Work in Progress By Ivan Morgan
If you are like most of us, you’ve made a couple of mistakes in your work life. I know I have – some humdingers, in fact. We are human, we make mistakes – sometimes whoppers.
I am not talking about tragic mistakes that costs lives and limbs, that’s another, far grimmer category. I mean just the good old-fashioned white and blue-collar boners that we have all either done or seen done.
I have always been fascinated by how people deal with mistakes they have made. I have seen folks deny making them. I have seen them blame others, cover up the mistake, shift suspicion to an unsuspecting co-worker. I have seen folks just carry on, hoping no one will notice.
I was raised by a stiff upper lip Englishman who taught me when (not if) I made a mistake to march into my manager’s office and immediately fess up. Which I have done, embarrassingly more than a few times.
I have been collecting mistakes for years (besides my own). People tell me stories, and I write them down. I have a handsome collection. I especially love oil company mistakes because they pretend like they don’t make them.
The biggest boo-boo I have ever come across – and the one that I can’t forget – is the accidental expropriation of the Abitibi paper mill. For those who don’t know or remember, in 2008 Abitibi announced it was closing its paper mill in Grand Falls, after over 100 years of operation. The problem was the company owned more that $300 million in assets – hydro plants, forests, etc.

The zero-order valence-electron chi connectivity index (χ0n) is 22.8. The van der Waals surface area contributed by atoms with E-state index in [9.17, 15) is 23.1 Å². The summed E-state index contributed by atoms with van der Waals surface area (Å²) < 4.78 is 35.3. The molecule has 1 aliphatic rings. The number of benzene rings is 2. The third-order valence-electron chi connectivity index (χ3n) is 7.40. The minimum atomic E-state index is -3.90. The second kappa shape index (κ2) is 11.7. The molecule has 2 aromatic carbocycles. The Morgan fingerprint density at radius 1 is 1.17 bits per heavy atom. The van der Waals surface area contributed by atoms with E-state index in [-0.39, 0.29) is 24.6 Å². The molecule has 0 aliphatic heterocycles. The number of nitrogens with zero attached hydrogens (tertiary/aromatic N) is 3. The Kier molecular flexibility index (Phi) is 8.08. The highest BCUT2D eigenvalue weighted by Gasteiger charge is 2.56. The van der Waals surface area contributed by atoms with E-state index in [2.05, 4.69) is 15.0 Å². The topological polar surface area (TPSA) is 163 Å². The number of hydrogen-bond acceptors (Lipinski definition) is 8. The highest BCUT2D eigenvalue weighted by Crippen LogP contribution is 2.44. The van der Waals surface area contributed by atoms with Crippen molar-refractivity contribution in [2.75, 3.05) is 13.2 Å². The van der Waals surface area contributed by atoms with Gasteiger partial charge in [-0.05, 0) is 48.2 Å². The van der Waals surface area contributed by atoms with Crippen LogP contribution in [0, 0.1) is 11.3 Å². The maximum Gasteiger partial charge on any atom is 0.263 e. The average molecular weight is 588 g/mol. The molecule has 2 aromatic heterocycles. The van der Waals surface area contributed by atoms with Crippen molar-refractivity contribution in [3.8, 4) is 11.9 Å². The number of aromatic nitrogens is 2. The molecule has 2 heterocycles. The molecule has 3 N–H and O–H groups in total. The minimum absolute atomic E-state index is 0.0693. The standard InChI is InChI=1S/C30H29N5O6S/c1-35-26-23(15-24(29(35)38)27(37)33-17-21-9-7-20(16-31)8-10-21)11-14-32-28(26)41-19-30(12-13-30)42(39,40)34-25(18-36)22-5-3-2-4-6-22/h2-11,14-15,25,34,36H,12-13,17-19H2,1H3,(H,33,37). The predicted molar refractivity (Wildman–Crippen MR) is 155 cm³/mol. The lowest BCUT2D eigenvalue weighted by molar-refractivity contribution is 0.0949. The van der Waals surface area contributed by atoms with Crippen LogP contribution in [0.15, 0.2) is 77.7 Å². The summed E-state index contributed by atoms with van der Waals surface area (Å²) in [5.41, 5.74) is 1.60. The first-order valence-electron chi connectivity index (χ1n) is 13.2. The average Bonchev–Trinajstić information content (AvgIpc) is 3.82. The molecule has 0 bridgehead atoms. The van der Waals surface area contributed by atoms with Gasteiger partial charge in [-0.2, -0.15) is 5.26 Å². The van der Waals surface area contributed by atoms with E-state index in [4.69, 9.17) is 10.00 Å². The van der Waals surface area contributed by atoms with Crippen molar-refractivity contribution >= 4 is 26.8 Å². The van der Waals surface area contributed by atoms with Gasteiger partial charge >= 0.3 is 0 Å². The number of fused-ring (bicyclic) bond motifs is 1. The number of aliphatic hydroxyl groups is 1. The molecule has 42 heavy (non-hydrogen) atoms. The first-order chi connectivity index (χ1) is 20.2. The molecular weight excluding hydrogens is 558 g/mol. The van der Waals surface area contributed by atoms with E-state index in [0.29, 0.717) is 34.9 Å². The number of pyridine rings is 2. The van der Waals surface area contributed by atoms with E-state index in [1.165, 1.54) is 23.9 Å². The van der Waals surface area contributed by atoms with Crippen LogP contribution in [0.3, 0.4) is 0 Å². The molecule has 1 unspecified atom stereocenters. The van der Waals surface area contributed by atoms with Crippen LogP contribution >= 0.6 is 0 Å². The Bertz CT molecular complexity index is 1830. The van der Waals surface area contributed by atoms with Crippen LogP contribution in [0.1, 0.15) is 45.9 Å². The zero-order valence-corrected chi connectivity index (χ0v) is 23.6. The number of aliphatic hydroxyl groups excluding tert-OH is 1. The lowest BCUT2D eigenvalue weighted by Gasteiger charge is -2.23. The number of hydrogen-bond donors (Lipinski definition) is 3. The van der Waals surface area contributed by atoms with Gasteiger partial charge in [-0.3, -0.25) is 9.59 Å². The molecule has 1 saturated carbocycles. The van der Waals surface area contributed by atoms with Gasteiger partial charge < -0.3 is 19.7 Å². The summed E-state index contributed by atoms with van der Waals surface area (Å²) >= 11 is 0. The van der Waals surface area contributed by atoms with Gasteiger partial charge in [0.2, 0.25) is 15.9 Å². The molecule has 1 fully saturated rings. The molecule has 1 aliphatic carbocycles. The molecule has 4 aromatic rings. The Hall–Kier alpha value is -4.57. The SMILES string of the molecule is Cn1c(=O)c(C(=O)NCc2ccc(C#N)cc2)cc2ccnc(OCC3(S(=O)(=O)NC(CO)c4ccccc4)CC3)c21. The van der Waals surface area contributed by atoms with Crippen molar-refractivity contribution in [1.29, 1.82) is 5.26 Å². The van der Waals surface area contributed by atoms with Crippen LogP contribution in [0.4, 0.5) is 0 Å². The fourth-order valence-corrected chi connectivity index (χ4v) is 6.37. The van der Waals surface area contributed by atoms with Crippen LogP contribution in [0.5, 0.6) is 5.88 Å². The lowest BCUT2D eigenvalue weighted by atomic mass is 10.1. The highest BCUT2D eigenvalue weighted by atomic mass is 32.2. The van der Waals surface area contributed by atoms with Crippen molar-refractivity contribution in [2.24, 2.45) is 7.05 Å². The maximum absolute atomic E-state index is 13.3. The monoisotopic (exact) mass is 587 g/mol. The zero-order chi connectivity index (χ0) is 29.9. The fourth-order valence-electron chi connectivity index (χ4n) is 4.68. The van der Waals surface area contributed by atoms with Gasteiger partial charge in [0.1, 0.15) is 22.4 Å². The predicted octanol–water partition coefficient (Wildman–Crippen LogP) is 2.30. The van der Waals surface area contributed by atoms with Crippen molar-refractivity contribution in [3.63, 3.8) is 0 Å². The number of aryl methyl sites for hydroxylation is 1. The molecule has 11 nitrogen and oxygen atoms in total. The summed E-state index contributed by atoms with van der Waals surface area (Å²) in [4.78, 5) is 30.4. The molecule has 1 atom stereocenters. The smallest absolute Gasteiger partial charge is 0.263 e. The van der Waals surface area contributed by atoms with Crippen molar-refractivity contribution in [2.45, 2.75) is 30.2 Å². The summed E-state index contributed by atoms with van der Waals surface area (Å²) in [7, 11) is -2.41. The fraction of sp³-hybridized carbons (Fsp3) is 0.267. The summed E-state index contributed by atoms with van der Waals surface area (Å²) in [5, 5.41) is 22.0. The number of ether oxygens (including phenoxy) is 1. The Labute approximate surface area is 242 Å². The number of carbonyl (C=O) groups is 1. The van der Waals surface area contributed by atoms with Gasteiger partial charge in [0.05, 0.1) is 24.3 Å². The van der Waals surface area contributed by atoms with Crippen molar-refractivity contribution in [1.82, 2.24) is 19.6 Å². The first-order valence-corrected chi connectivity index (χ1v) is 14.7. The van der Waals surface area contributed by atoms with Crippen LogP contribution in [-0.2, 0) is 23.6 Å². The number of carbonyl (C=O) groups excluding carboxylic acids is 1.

Then Premier Danny Williams called an emergency session of the House, talked the opposition parties into going along with him (no mean feat in itself) and in one afternoon had the House unanimously expropriate all the forest and hydro assets of the company. All three parties voted to take those assets back. Except the mill. Abitibi could have the mill. The idea was to stick the company with an antiquated, dilapidated and huge environmental liability. Let Abitibi pay to clean that up.
Somebody screwed up. After the legislation was passed it was discovered that in their haste government officials accidentally included the mill. We owned it, and the debt attached to it. At the time the press valued the mistake in the hundreds of millions. Sacred Heart!
This was all very terrible, but I fixate on the process, on the people involved. Can you imagine the moment you realized what had been done, maybe what you had done? Can you imagine sitting at your desk letting the enormity of the situation wash over you? Can you imagine the long walk down the hall to your supervisor’s office? Imagine briefing the minister? Can you even imagine telling Danny? That couldn’t have been a walk in the park.
Danny, who had to stand up in the House and publicly own the mistake? We all know he must have loved that!
And, as they say, at the end of the day, I imagine some poor sod (sods?) walking to his or her car one afternoon, knowing it was their fault. Someone out there lying awake (or sleeping like a baby?) knowing their mistake cost the province hundreds of millions of dollars?
No one was ever fired or disciplined for that error. As far as I understand no one was ever “blamed.” Williams himself said at the time it was an innocent mistake made by an official in the department.
“As simple as that,” he said.
Gentle reader. If you have worked as long as I have you will know it was far from that simple.
Ivan Morgan can be reached at firstname.lastname@example.org